It is mid May now and all but a few of the commoner shorebirds have left Thailand and returned to their breeding grounds further north. However, there are always a small numbers of shorebirds to be found, mostly birds in their first year that did not mature enough to head to their breeding grounds and other individuals that did not put on enough weight to migrate. Species such as Marsh Sandpiper, Curlew Sandpiper, Lesser Sand Plover and Kentish Plover can usually be found in small numbers.
I spent some time this week reviewing some photographs of the commoner shorebirds that I took at Pak Thale and Laem Pak Bia earlier this year whilst leading a photography tour: Photography Tour of Thailand, March 2013. In March there were still large numbers of waders to be seen and a number of birds were coming into breeding plumage then too. We were able to get close to a number of the commoner species and get lots of photos.
The following are just a few of the many photographs that I obtained on the tour – it took quite some time to review them all.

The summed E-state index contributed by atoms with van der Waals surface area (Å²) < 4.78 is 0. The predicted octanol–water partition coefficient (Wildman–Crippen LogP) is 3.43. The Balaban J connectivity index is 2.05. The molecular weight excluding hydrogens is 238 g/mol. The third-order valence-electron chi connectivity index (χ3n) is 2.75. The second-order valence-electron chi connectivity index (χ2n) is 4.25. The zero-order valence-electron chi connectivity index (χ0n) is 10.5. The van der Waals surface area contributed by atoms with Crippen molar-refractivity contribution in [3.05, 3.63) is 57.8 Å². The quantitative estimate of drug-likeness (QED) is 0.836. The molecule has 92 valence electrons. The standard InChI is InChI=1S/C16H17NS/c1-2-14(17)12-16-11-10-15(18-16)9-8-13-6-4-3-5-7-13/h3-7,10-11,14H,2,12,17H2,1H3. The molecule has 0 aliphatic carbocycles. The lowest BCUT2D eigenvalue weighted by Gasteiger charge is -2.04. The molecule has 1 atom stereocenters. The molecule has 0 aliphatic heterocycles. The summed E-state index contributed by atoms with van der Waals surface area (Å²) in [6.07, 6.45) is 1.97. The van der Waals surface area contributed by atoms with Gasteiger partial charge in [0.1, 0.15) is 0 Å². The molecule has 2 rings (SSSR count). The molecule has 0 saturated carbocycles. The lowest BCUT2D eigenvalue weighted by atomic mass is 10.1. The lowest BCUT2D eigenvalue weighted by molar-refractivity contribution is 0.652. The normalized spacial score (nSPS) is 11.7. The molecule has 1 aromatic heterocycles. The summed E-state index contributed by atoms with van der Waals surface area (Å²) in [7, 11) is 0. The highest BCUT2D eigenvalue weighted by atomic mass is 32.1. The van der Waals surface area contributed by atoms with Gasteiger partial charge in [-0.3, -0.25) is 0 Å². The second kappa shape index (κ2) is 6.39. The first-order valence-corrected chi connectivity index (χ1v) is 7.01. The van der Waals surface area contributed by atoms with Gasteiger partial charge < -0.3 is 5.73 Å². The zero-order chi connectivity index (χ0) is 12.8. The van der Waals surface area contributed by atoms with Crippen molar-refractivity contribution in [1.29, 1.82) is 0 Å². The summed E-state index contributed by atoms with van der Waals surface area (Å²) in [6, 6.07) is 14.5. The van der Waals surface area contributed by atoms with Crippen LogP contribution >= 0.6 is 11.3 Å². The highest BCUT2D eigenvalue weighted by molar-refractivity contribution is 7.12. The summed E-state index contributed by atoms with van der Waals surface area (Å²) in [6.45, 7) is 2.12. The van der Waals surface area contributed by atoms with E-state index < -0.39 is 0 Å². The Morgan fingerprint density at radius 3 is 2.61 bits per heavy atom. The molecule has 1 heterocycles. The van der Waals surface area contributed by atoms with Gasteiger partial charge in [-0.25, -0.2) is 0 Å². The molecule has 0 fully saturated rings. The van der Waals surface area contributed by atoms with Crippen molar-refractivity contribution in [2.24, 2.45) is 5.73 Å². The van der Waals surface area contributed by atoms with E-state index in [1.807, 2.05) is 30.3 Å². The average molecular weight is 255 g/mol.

Little Ringed Plover
Usually some of the commoner shorebirds begin to return by the end of July; these are the non-breeders and birds that have failed at nesting. This is a good time to see some species in their breeding plumage, particularly Curlew Sandpiper.
Often by August or September Asian Dowitchers begin to pass through and by end of September shorebird numbers are really increasing as migration gets into full swing. Every year we wait for some of the rarer birds to return and usually they have shown by the end of October; the most awaited species is Spoon-billed Sandpiper and hopefully it will arrive again this year even though its numbers are very low now.
By early November all the speciality species of shorebirds have returned to Thailand and Spoon-billed Sandpiper, Nordmann’s Greenshank, White-faced Plover and others can be found regularly.
If you need any help in finding these rare species contact me: email@example.com